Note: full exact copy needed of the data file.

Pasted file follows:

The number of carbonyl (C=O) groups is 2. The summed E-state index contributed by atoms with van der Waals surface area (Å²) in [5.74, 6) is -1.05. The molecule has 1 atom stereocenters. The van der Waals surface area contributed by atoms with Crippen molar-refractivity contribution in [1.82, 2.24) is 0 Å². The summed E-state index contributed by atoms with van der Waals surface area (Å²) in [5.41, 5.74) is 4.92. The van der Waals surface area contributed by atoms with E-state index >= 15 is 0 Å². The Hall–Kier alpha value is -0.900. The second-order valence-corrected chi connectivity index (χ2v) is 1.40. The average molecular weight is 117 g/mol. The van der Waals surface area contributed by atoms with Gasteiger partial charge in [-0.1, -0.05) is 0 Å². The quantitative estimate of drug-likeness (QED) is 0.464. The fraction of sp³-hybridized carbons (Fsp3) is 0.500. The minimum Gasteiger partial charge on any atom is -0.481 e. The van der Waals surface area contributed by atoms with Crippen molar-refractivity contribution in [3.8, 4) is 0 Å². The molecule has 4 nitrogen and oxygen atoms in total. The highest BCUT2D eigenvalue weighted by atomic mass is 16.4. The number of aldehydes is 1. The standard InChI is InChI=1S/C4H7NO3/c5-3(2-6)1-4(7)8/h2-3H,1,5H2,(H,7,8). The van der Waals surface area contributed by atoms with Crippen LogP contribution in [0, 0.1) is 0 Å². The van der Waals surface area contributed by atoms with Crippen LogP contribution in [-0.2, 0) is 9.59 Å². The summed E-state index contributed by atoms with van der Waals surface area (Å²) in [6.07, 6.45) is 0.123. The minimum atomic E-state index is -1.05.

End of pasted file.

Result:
The number of carbonyl (C=O) groups is 2. The summed E-state index contributed by atoms with van der Waals surface area (Å²) in [5.74, 6) is -1.05. The molecule has 1 atom stereocenters. The van der Waals surface area contributed by atoms with Crippen molar-refractivity contribution in [1.82, 2.24) is 0 Å². The summed E-state index contributed by atoms with van der Waals surface area (Å²) in [5.41, 5.74) is 4.92. The van der Waals surface area contributed by atoms with E-state index >= 15 is 0 Å². The Hall–Kier alpha value is -0.900. The second-order valence-corrected chi connectivity index (χ2v) is 1.40. The average molecular weight is 117 g/mol. The van der Waals surface area contributed by atoms with Gasteiger partial charge in [-0.1, -0.05) is 0 Å². The quantitative estimate of drug-likeness (QED) is 0.464. The fraction of sp³-hybridized carbons (Fsp3) is 0.500. The minimum Gasteiger partial charge on any atom is -0.481 e. The van der Waals surface area contributed by atoms with Crippen molar-refractivity contribution in [3.8, 4) is 0 Å². The molecule has 4 nitrogen and oxygen atoms in total. The highest BCUT2D eigenvalue weighted by atomic mass is 16.4. The number of aldehydes is 1. The standard InChI is InChI=1S/C4H7NO3/c5-3(2-6)1-4(7)8/h2-3H,1,5H2,(H,7,8). The van der Waals surface area contributed by atoms with Crippen LogP contribution in [0, 0.1) is 0 Å². The van der Waals surface area contributed by atoms with Crippen LogP contribution in [-0.2, 0) is 9.59 Å². The summed E-state index contributed by atoms with van der Waals surface area (Å²) in [6.07, 6.45) is 0.123. The minimum atomic E-state index is -1.05.